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Old Mar 29, 2009, 01:20 PM
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Chop1's Barracuda


Okay, my second attempt at a scale boat. I chose the Barracuda by Dare Designs and designed by Pat Tritle. I bought the kit from M.A.C.K. Products .

I had a minor issue with the plans so I made a call to Rich at M.A.C.K., he directed me to Pat Tritle, and Pat forwarded me to Terry at Dare Designs. While this might sound like I got the run-around, it was actually quite the opposite. Each one of the men I talked to was more than happy to discuss my immediate issue, and then we went on to B.S. about other things that I might need to know while working on the build. THANKS for the help guys!!!

On to the build...

I have never built a hull before. I really liked the laser cut parts (they made it much easier).
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Old Mar 29, 2009, 02:48 PM
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I added putty to the points of the strakes. While I was waiting for it to dry I built the rudder.
Old Mar 29, 2009, 03:23 PM
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Awesome! Looks great! I have admired the Barracuda kit for a long time. I am very glad to see a build thread.

Do you salt your beer? When I was 16 I had a part time job at a gas station. The manager was a cool guy and he introduced me to beer. He drank Schlitz, and so then I did also. He salted his beer. And so then did I.
Old Mar 29, 2009, 03:56 PM
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Quote:
Originally Posted by Kmot
Awesome! Looks great! I have admired the Barracuda kit for a long time. I am very glad to see a build thread.

Do you salt your beer? When I was 16 I had a part time job at a gas station. The manager was a cool guy and he introduced me to beer. He drank Schlitz, and so then I did also. He salted his beer. And so then did I.
The salt is for filling brass tube when I bend it, why salt? Because it was outside next to the grill and I'm in the garage.

The beer is for when I get thirsty - and it makes my crooked lines look straighter.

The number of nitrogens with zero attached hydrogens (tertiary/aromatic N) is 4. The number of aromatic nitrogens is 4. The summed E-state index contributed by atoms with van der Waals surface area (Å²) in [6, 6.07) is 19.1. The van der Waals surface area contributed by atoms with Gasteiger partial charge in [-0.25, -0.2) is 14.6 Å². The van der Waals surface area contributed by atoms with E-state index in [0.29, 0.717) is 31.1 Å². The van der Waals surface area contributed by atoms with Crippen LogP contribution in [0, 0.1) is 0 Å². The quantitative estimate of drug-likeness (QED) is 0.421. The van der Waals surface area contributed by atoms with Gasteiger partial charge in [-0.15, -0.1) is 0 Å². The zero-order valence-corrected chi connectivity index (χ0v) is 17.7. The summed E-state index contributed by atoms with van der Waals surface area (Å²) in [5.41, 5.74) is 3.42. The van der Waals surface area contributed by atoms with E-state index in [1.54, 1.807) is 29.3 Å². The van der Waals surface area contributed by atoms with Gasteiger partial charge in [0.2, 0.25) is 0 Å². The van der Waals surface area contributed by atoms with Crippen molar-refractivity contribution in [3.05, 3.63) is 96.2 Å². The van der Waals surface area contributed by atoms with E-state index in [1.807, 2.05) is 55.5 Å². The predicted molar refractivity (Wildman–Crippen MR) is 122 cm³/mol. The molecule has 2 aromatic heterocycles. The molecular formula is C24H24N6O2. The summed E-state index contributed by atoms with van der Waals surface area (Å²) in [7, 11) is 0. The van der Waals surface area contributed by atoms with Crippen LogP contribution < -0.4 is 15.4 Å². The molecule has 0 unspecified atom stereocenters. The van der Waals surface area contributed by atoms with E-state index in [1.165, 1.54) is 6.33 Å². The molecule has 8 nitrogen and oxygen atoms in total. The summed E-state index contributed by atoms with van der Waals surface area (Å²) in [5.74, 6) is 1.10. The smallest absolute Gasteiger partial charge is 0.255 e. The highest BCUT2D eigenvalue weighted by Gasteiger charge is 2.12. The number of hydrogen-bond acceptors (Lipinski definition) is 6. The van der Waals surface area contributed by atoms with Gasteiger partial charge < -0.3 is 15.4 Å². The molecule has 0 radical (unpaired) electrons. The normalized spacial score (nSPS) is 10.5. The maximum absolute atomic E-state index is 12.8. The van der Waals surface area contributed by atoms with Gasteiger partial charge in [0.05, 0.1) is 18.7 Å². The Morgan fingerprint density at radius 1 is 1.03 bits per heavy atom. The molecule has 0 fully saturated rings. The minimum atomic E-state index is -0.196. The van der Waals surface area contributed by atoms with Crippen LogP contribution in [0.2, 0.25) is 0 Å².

Old May 09, 2010, 04:17 PM
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FINALLY back to work on some boat projects.

I got as far as getting ready to install the drive train, but things seemed out of alignment. Two thoughts come to mind:
1) the strut is indeed crooked or
2) it is supposed to be that way to counter the rotation of the prop/motor.

What is the general consensus?
Old May 09, 2010, 04:50 PM
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Chop 1- It looks like the base plate was a little off when it was silver soldered to the strut. I do not think that it really matters because the strut is then jigged up in the press, using the shaft bearing of the strut, to put the bend in the base plate of the strut to mount onto the bottom of the boat. That means that the base plate bend is inline with the strut blade and the shaft bearing. Once the strut is mounted onto the bottom of the boat with the screws, I blended in the base plate with a little bondo and finishing resin for a smooth finish .

Old May 10, 2010, 04:27 PM
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Excellent thread topic as I too have been interested in this hull in particular and Dare kits in general I look forward to watching your progress, set up and, solutions.

“The beer is for when I get thirsty - and it makes my crooked lines look straighter.”